Long-lived isotopes of corrosion products are very important for the disposal of low-level radioactive wastes. These nuclides serve for risk calculations of accidents. Their determination needs the radiochemical separation from high active main nuclides. Supervision of waste vessels is done by direct non-destructive -spectrometry of the key nuclide60Co for corrosion products. The activity ratios of the long-lived nuclides to the key nuclides are called scaling factors. We have determined such factors radiochemically in evaporation residues of power water and cooling water. They are used for activity calculations of long-lived nuclides in the waste vessels. In case of59Ni the obtained scaling factor was compared with a literature value and values calculated on the basis of nuclear data. Our value was in a good agreement with the calculated one. Due to the fact, that we have used low-level measurement techniques, we could perform the necessary chemical separations in a laboratory not exceeding the 10-fold free-level limit.
Instrumental neutron activation analyses have been carried out on tissues adjacent and distant from metal implants. From the
time-dependence of the concentrations of the corrosion products some conclusions have been drawr on the routes of metal transport
from the implant. Additionally, the behaviour of haematoma iron has been shown as well as the dependence of the zinc concentrations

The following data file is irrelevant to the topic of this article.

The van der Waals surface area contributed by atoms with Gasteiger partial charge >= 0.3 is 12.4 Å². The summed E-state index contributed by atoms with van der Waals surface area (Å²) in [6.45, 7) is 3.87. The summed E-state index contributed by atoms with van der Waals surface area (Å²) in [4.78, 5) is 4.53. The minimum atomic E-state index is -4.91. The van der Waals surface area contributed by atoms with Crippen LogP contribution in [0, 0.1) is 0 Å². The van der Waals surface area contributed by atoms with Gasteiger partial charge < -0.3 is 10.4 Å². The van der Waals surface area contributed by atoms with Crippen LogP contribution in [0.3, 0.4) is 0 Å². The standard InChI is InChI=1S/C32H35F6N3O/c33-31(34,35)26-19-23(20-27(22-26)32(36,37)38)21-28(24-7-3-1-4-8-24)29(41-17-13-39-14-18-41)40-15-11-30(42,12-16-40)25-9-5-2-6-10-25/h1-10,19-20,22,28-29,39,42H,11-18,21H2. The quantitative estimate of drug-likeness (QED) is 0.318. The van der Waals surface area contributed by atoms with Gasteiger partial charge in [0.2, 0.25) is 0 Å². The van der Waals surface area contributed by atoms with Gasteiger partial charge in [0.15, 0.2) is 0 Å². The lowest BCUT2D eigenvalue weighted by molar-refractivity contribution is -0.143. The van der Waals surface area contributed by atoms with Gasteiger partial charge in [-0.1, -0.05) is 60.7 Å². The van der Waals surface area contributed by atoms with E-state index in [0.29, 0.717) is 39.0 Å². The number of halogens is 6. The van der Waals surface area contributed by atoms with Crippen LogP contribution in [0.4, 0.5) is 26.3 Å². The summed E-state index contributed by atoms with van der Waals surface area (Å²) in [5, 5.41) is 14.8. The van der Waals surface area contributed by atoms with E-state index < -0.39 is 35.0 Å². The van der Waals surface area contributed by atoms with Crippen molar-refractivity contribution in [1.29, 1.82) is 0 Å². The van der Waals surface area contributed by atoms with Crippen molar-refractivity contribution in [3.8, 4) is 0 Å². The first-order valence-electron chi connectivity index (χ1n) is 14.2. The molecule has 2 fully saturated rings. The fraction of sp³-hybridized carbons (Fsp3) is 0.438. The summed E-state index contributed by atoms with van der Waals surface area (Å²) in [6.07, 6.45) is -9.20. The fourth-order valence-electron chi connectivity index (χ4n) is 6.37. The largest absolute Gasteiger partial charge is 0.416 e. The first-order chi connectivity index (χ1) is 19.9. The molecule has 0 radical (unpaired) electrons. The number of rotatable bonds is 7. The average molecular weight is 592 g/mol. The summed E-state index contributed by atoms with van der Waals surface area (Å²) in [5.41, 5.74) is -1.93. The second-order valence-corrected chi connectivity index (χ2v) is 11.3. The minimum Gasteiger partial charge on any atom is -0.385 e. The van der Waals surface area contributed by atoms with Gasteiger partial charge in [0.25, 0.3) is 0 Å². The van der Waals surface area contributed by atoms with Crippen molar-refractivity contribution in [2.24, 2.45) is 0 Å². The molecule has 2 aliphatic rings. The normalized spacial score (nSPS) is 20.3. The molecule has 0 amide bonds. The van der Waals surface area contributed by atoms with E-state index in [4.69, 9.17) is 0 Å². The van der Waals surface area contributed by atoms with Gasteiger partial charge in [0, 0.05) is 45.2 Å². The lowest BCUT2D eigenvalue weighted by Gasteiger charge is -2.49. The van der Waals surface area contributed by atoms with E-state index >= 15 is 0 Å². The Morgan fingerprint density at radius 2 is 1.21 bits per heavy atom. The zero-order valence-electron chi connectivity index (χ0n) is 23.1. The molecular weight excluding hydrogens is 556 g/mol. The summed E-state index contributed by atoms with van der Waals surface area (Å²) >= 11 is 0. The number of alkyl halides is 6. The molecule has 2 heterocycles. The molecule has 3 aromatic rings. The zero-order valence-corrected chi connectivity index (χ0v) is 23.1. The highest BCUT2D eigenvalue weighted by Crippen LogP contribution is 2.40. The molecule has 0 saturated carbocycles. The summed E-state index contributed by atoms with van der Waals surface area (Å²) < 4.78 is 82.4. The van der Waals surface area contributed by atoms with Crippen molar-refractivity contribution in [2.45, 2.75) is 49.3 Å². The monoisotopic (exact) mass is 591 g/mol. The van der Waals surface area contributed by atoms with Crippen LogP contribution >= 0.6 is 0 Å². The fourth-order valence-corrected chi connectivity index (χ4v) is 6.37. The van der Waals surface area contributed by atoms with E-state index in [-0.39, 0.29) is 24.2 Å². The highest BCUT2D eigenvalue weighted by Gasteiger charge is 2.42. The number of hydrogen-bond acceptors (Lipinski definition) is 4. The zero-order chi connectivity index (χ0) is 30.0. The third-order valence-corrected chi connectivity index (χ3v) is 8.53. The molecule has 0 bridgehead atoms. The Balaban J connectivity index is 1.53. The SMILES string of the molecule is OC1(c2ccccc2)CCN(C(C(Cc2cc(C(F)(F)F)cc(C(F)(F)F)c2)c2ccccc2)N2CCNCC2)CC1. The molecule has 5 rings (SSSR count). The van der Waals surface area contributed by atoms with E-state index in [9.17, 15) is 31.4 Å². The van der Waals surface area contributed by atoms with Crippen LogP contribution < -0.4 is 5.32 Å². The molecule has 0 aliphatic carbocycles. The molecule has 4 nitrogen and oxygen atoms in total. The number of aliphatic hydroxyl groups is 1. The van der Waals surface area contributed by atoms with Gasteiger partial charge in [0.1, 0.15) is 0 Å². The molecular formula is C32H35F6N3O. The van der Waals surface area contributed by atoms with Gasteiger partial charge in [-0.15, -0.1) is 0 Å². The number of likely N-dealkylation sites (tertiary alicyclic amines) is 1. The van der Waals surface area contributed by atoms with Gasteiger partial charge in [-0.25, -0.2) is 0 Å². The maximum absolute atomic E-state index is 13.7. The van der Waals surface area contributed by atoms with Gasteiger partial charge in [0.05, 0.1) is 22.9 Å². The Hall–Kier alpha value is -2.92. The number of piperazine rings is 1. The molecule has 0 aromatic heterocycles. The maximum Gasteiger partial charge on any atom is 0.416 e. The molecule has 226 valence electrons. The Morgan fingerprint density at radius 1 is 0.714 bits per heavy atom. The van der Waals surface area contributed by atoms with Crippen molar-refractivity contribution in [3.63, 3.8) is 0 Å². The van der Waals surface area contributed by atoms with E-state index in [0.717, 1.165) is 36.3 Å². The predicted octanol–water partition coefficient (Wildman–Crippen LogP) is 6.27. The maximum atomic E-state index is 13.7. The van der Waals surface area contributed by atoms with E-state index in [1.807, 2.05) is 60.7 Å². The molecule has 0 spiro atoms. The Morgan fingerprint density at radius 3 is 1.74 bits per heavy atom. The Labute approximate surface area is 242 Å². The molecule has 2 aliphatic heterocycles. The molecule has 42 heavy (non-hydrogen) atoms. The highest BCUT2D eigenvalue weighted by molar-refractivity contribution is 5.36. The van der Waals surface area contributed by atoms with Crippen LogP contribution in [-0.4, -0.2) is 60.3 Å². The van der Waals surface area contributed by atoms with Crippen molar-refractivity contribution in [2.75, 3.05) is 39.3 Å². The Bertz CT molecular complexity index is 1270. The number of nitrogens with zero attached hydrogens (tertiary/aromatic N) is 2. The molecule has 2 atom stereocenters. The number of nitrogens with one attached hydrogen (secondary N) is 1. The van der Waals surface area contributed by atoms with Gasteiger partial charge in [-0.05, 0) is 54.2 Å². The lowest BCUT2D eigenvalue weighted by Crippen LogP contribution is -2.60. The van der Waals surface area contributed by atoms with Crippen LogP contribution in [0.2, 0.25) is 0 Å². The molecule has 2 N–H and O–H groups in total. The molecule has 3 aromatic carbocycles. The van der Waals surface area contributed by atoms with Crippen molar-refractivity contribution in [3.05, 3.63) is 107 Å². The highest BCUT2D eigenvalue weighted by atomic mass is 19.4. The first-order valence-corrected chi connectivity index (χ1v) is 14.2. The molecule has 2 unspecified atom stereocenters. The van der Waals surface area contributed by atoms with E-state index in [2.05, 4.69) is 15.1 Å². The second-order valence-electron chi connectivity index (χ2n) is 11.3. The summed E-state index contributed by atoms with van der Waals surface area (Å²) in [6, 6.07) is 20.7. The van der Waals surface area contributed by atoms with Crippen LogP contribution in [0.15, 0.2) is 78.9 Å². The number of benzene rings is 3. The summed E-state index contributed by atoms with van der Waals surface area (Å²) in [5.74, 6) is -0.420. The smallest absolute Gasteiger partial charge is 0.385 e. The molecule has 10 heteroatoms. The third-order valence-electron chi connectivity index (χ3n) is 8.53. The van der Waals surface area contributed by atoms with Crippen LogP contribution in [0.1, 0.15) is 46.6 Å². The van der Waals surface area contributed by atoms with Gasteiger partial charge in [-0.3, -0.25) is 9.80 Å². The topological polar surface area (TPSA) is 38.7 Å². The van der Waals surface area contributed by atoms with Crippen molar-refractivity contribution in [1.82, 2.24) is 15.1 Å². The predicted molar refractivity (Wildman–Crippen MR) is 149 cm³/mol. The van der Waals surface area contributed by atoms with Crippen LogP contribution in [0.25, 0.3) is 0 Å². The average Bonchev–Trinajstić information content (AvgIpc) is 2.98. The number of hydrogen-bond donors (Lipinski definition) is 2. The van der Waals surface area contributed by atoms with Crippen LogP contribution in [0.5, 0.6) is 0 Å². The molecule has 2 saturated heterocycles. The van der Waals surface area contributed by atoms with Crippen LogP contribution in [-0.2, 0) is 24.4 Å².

on different biochemical processes, during implantation and then at the following stages of the development of the metallosis
Authors:J. Narbutt, J. Olza, Z. Przybyłowicz, and S. Siekierski
Extractive purification of boric acid from radioactive corrosion and fission products dissolved in aqueous solutions modelling
nuclear reactor coolants has been studied. Aliphatic 1,3-diols containing 8 and 9 carbon atoms per molecule were used as extractants
fro boric acid. The behaviour of some representative corrosion and fission products as well as various factors affecting their
distribution between the organic and aqueous phases have been investigated under the conditions of boric acid extraction.
Conditions for the effective separation of boric acid from most of the radioactive contaminants are presented.
Authors:M. Saiki, S. Rogero, I. Costa, O. Correa, and O. Higa
Neutron activation analysis has been applied to analyse ear piercing studs manufactured with three different types of metallic materials and also in the analyses of cell culture media in which these studs were immersed. Results obtained in these analyses indicated the release of metal from the studs to the culture media. Zn and Fe were found, respectively, in the extracts of gold coated copper-zinc alloy and stainless steel. These findings were correlated with the results already obtained for studs surface analysis by scanning electron microscopy and for the cytotoxicity tests of culture extracts.
The phase analysis of the rusts generated beneath the primer containing micaceous iron oxide (MIO) and micaceous iron oxide
in combination with red lead (RL), zinc phosphate (ZP), basic lead silicochromate (BLSC) and zinc chromate (ZC) has been carried
out by Mössbauer spectroscopy at room temperature. The rust beneath the coating obtained after immersion of the painted panel
for six months in 3% NaCl, consists mainly of nonstoichiometric magnetite together with small fractions of γ-, α-FeOOH except
in the case of panel painted with RL containing MIO showed only a central doublet indicating the formation of γ-FeOOH and
SPM α-FeOOH. Non-stoichiometry of magnetite as calculated from the ratio of B/A sites of the peaks of magnetite in the spectrum
has been found depending on the nature of anticorrosive pigment present in the primer coating. The order of non-stoichiometry
has been found to be in order of ZC>BLSC>ZP>MIO.